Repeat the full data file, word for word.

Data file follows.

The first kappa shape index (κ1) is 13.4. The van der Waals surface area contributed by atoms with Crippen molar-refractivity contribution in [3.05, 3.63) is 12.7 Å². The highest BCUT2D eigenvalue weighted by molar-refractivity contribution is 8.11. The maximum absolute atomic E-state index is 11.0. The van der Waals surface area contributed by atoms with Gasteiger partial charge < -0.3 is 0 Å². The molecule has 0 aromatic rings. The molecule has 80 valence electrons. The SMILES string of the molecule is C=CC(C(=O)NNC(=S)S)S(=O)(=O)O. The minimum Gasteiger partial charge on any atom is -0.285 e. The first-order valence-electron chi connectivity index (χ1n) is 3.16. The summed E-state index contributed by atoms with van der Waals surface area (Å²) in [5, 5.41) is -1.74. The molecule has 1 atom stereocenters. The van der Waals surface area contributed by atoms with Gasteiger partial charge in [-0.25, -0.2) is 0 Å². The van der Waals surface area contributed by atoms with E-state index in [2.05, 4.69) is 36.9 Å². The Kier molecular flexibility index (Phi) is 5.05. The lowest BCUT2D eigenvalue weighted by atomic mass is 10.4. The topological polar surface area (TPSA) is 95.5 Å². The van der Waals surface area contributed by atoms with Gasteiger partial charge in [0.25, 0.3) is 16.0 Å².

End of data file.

The first kappa shape index (κ1) is 13.4. The van der Waals surface area contributed by atoms with Crippen molar-refractivity contribution in [3.05, 3.63) is 12.7 Å². The highest BCUT2D eigenvalue weighted by molar-refractivity contribution is 8.11. The maximum absolute atomic E-state index is 11.0. The van der Waals surface area contributed by atoms with Gasteiger partial charge < -0.3 is 0 Å². The molecule has 0 aromatic rings. The molecule has 80 valence electrons. The SMILES string of the molecule is C=CC(C(=O)NNC(=S)S)S(=O)(=O)O. The minimum Gasteiger partial charge on any atom is -0.285 e. The first-order valence-electron chi connectivity index (χ1n) is 3.16. The summed E-state index contributed by atoms with van der Waals surface area (Å²) in [5, 5.41) is -1.74. The molecule has 1 atom stereocenters. The van der Waals surface area contributed by atoms with Gasteiger partial charge in [-0.25, -0.2) is 0 Å². The van der Waals surface area contributed by atoms with E-state index in [2.05, 4.69) is 36.9 Å². The Kier molecular flexibility index (Phi) is 5.05. The lowest BCUT2D eigenvalue weighted by atomic mass is 10.4. The topological polar surface area (TPSA) is 95.5 Å². The van der Waals surface area contributed by atoms with Gasteiger partial charge in [0.25, 0.3) is 16.0 Å².